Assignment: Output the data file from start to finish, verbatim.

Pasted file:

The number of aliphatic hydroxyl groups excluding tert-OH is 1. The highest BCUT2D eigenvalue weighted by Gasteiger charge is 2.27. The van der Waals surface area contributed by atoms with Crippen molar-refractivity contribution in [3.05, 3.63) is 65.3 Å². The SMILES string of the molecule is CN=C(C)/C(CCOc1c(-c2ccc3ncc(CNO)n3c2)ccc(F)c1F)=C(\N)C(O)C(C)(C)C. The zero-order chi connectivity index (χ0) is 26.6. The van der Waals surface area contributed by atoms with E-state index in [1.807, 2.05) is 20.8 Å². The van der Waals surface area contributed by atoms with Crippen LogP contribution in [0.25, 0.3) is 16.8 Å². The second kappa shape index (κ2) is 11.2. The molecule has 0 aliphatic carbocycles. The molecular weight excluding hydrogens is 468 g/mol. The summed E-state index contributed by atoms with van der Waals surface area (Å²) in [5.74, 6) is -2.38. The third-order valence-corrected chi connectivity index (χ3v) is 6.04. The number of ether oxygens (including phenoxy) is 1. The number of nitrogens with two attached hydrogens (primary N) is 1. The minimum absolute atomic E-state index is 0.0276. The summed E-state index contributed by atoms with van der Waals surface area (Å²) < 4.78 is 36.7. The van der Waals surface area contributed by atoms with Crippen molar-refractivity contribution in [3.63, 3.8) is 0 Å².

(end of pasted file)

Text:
The number of aliphatic hydroxyl groups excluding tert-OH is 1. The highest BCUT2D eigenvalue weighted by Gasteiger charge is 2.27. The van der Waals surface area contributed by atoms with Crippen molar-refractivity contribution in [3.05, 3.63) is 65.3 Å². The SMILES string of the molecule is CN=C(C)/C(CCOc1c(-c2ccc3ncc(CNO)n3c2)ccc(F)c1F)=C(\N)C(O)C(C)(C)C. The zero-order chi connectivity index (χ0) is 26.6. The van der Waals surface area contributed by atoms with E-state index in [1.807, 2.05) is 20.8 Å². The van der Waals surface area contributed by atoms with Crippen LogP contribution in [0.25, 0.3) is 16.8 Å². The second kappa shape index (κ2) is 11.2. The molecule has 0 aliphatic carbocycles. The molecular weight excluding hydrogens is 468 g/mol. The summed E-state index contributed by atoms with van der Waals surface area (Å²) in [5.74, 6) is -2.38. The third-order valence-corrected chi connectivity index (χ3v) is 6.04. The number of ether oxygens (including phenoxy) is 1. The number of nitrogens with two attached hydrogens (primary N) is 1. The minimum absolute atomic E-state index is 0.0276. The summed E-state index contributed by atoms with van der Waals surface area (Å²) < 4.78 is 36.7. The van der Waals surface area contributed by atoms with Crippen molar-refractivity contribution in [3.63, 3.8) is 0 Å².